The Palestinians are not being “belligerent” as Netanyahu suggests. They are fighting for their very existence in a country that aims to remove them from their land. Noam Chomsky, one of the more astute analysts of Israeli-Palestinian conflicts, accused the Israeli government of pursuing a strategy of “terror and expulsion” to expand its territory by killing and displacing Palestinians.
Chomsky stated that the immediate policy goal of the Israeli government “is to construct a ‘Greater Israel,’ including a vastly expanded ‘Jerusalem’ encompassing surrounding Arab villages; the Jordan valley, a large part of the West Bank with much of its arable land; and major towns deep inside the West Bank, along with Jews—only infrastructure projects integrating them into Israel” (Truthout, May 12).
This conflict, the worst between these two parties in seven years, threatens to become a civil war. The New York Times reports that it “is rapidly evolving into a new kind of war—faster, more destructive and capable of spinning in unpredictable new directions” (May 13). Thus far, 120 Palestinians have been killed and 900 wounded. Eight Israelis, including one soldier, have been killed, and there were bloody clashes in other parts of Israel. Fighting has even broken out where “Muslims and Jews have coexisted for years” (NYT, May 14).
There is no doubt that Israel’s military prowess will prevail and the Palestinians will return to their subservient role in that apartheid state. On Thursday night Israel deployed as many as 160 aircraft to pulverize the Gaza Strip in which 1.9 million Palestinians live and which the United Nations considers to be occupied by Israel. As I write, Israeli ground forces are getting ready to invade Gaza from where they pulled out in 2005.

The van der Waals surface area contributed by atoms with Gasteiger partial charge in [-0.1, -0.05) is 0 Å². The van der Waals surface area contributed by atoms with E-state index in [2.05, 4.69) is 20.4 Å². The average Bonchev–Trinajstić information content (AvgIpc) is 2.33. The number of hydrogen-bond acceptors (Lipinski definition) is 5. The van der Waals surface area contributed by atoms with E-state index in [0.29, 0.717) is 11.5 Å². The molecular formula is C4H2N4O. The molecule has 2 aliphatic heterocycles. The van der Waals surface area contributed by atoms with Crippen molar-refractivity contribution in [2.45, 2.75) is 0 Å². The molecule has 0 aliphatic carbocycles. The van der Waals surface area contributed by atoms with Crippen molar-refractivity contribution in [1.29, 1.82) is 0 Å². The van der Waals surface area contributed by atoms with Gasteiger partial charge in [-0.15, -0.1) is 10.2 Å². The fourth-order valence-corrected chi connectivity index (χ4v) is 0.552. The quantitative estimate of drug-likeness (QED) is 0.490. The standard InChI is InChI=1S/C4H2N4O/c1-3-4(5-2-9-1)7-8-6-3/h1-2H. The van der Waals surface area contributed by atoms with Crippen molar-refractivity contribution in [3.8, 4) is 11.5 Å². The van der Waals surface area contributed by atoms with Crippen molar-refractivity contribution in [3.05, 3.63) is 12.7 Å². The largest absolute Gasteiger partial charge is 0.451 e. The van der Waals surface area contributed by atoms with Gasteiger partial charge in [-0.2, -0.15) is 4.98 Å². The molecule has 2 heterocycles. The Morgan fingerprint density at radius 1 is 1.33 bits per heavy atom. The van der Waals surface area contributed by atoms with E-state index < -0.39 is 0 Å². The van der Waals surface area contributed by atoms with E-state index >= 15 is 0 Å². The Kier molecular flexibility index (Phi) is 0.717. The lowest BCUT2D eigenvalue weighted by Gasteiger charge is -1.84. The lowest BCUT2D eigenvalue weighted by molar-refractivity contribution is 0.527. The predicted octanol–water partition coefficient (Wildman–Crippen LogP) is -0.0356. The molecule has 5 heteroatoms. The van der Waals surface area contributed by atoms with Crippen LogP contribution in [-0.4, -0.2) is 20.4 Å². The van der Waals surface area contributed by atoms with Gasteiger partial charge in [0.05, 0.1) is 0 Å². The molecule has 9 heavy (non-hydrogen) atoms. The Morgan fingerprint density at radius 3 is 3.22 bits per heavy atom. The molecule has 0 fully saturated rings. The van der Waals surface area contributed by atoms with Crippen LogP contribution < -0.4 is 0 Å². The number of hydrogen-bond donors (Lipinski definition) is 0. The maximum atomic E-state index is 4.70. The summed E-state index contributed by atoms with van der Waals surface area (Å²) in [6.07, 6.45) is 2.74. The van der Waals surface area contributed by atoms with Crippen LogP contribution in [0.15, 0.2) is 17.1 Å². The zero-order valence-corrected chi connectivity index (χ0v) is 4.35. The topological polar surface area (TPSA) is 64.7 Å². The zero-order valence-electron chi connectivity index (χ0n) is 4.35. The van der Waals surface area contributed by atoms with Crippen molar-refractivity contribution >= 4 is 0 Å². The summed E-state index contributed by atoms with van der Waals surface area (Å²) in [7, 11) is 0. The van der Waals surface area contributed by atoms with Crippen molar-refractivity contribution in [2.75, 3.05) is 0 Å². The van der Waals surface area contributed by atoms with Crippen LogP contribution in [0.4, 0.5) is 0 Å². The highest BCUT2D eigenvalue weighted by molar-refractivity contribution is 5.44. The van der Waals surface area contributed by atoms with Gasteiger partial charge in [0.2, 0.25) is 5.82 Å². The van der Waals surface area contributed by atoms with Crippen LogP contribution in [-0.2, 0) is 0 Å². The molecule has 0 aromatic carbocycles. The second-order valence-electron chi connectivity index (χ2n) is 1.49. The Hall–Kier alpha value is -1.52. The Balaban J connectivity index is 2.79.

We will be no closer towards a just solution of this conflict while the U.S. and other Western countries continue to blame the impoverished Palestinians for the conflict rather than Israeli illegal expansionary policies . There will be no peace as long as Netanyahu’s government “pursue settlement polices designed to foreclose the possibility of a two-state solution and pass laws that entrench systematic inequality between Jewish and Palestinian citizens of Israel” (Bernie Sanders, NYT, May 14).
On Wednesday, Mo Alghool, a Palestinian who lives in Boston called on the international community to render more assistance to his people. He reasoned: “If I come and take your house and kick you out, you and your kids, and tell you, ‘This is my house,’ how would you accept this? This is exactly what has been going on there for over 70 years now….You cannot take my house and give it to somebody else” (Boston Globe, May 13).
There will be no peace in Israel until the world acknowledges and condemns the injustice that is perpetrated against the Palestinians and demand that the Israelis government act humanely towards them. After all, Palestinians lives matter.
Prof. Cudjoe’s email address is firstname.lastname@example.org. He can be reached @Professor Cudjoe.